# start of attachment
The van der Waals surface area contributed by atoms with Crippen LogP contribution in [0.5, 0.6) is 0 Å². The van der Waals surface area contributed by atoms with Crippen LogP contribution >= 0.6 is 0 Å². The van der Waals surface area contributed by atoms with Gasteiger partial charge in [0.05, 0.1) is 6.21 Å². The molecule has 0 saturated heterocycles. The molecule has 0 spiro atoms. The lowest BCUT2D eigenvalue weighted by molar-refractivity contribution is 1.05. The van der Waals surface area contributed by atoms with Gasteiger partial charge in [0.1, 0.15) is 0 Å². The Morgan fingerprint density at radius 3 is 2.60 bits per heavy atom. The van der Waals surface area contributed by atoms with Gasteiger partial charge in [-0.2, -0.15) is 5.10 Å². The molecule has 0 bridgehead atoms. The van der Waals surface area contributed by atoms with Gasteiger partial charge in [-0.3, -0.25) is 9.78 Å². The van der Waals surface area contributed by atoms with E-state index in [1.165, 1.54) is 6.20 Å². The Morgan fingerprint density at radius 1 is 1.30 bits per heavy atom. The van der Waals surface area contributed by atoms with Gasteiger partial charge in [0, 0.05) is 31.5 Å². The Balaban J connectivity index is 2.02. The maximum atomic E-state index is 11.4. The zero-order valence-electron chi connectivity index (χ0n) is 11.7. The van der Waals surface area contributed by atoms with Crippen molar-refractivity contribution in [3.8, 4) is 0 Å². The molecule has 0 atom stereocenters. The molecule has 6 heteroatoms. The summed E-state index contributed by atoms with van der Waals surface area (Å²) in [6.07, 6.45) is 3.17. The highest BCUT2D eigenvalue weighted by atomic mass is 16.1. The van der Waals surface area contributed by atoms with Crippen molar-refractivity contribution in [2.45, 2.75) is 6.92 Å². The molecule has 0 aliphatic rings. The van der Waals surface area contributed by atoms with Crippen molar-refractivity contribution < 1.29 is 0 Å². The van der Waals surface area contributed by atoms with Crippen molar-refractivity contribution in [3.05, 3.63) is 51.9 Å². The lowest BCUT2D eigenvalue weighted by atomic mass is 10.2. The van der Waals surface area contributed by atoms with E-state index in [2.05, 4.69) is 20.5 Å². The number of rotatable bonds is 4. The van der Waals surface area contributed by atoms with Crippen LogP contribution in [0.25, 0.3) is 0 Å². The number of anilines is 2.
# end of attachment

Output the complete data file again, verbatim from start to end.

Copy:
The van der Waals surface area contributed by atoms with Crippen LogP contribution in [0.5, 0.6) is 0 Å². The van der Waals surface area contributed by atoms with Crippen LogP contribution >= 0.6 is 0 Å². The van der Waals surface area contributed by atoms with Gasteiger partial charge in [0.05, 0.1) is 6.21 Å². The molecule has 0 saturated heterocycles. The molecule has 0 spiro atoms. The lowest BCUT2D eigenvalue weighted by molar-refractivity contribution is 1.05. The van der Waals surface area contributed by atoms with Gasteiger partial charge in [0.1, 0.15) is 0 Å². The Morgan fingerprint density at radius 3 is 2.60 bits per heavy atom. The van der Waals surface area contributed by atoms with Gasteiger partial charge in [-0.2, -0.15) is 5.10 Å². The molecule has 0 bridgehead atoms. The van der Waals surface area contributed by atoms with Gasteiger partial charge in [-0.3, -0.25) is 9.78 Å². The van der Waals surface area contributed by atoms with E-state index in [1.165, 1.54) is 6.20 Å². The Morgan fingerprint density at radius 1 is 1.30 bits per heavy atom. The van der Waals surface area contributed by atoms with Gasteiger partial charge in [0, 0.05) is 31.5 Å². The Balaban J connectivity index is 2.02. The maximum atomic E-state index is 11.4. The zero-order valence-electron chi connectivity index (χ0n) is 11.7. The van der Waals surface area contributed by atoms with Crippen molar-refractivity contribution in [3.8, 4) is 0 Å². The molecule has 0 atom stereocenters. The molecule has 6 heteroatoms. The summed E-state index contributed by atoms with van der Waals surface area (Å²) in [6.07, 6.45) is 3.17. The highest BCUT2D eigenvalue weighted by atomic mass is 16.1. The van der Waals surface area contributed by atoms with Crippen molar-refractivity contribution in [2.45, 2.75) is 6.92 Å². The molecule has 0 aliphatic rings. The van der Waals surface area contributed by atoms with Crippen molar-refractivity contribution < 1.29 is 0 Å². The van der Waals surface area contributed by atoms with Crippen molar-refractivity contribution in [3.05, 3.63) is 51.9 Å². The lowest BCUT2D eigenvalue weighted by atomic mass is 10.2. The van der Waals surface area contributed by atoms with E-state index in [2.05, 4.69) is 20.5 Å². The number of rotatable bonds is 4. The van der Waals surface area contributed by atoms with Crippen LogP contribution in [0.25, 0.3) is 0 Å². The number of anilines is 2.